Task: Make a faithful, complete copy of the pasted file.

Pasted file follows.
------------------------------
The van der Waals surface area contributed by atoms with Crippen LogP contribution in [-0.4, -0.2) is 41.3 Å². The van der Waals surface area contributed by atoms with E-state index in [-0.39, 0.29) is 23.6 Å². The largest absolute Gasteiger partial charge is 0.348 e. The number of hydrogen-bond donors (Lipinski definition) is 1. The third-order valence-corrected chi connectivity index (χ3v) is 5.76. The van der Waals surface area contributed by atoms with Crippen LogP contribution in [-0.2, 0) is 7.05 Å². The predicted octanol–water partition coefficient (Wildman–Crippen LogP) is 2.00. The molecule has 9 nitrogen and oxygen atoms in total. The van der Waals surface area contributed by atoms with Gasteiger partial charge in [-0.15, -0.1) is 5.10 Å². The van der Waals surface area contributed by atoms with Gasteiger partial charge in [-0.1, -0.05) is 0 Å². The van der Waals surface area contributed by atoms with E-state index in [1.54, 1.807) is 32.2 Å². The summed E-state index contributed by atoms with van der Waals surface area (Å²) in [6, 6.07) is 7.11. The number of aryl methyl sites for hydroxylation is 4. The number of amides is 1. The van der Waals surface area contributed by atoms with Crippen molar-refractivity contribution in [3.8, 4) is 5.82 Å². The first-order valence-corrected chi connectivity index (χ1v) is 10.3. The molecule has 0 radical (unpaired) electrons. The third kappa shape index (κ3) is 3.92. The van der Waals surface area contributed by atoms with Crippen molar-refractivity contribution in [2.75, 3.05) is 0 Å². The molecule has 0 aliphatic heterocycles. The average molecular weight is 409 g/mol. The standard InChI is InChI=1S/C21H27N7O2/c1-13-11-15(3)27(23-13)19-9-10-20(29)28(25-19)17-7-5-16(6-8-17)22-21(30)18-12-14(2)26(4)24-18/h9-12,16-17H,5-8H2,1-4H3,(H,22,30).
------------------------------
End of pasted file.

The van der Waals surface area contributed by atoms with Crippen LogP contribution in [-0.4, -0.2) is 41.3 Å². The van der Waals surface area contributed by atoms with E-state index in [-0.39, 0.29) is 23.6 Å². The largest absolute Gasteiger partial charge is 0.348 e. The number of hydrogen-bond donors (Lipinski definition) is 1. The third-order valence-corrected chi connectivity index (χ3v) is 5.76. The van der Waals surface area contributed by atoms with Crippen LogP contribution in [-0.2, 0) is 7.05 Å². The predicted octanol–water partition coefficient (Wildman–Crippen LogP) is 2.00. The molecule has 9 nitrogen and oxygen atoms in total. The van der Waals surface area contributed by atoms with Gasteiger partial charge in [-0.15, -0.1) is 5.10 Å². The van der Waals surface area contributed by atoms with Gasteiger partial charge in [-0.1, -0.05) is 0 Å². The van der Waals surface area contributed by atoms with E-state index in [1.54, 1.807) is 32.2 Å². The summed E-state index contributed by atoms with van der Waals surface area (Å²) in [6, 6.07) is 7.11. The number of aryl methyl sites for hydroxylation is 4. The number of amides is 1. The van der Waals surface area contributed by atoms with Crippen molar-refractivity contribution in [3.8, 4) is 5.82 Å². The first-order valence-corrected chi connectivity index (χ1v) is 10.3. The molecule has 0 radical (unpaired) electrons. The third kappa shape index (κ3) is 3.92. The van der Waals surface area contributed by atoms with Crippen molar-refractivity contribution in [2.75, 3.05) is 0 Å². The molecule has 0 aliphatic heterocycles. The average molecular weight is 409 g/mol. The standard InChI is InChI=1S/C21H27N7O2/c1-13-11-15(3)27(23-13)19-9-10-20(29)28(25-19)17-7-5-16(6-8-17)22-21(30)18-12-14(2)26(4)24-18/h9-12,16-17H,5-8H2,1-4H3,(H,22,30).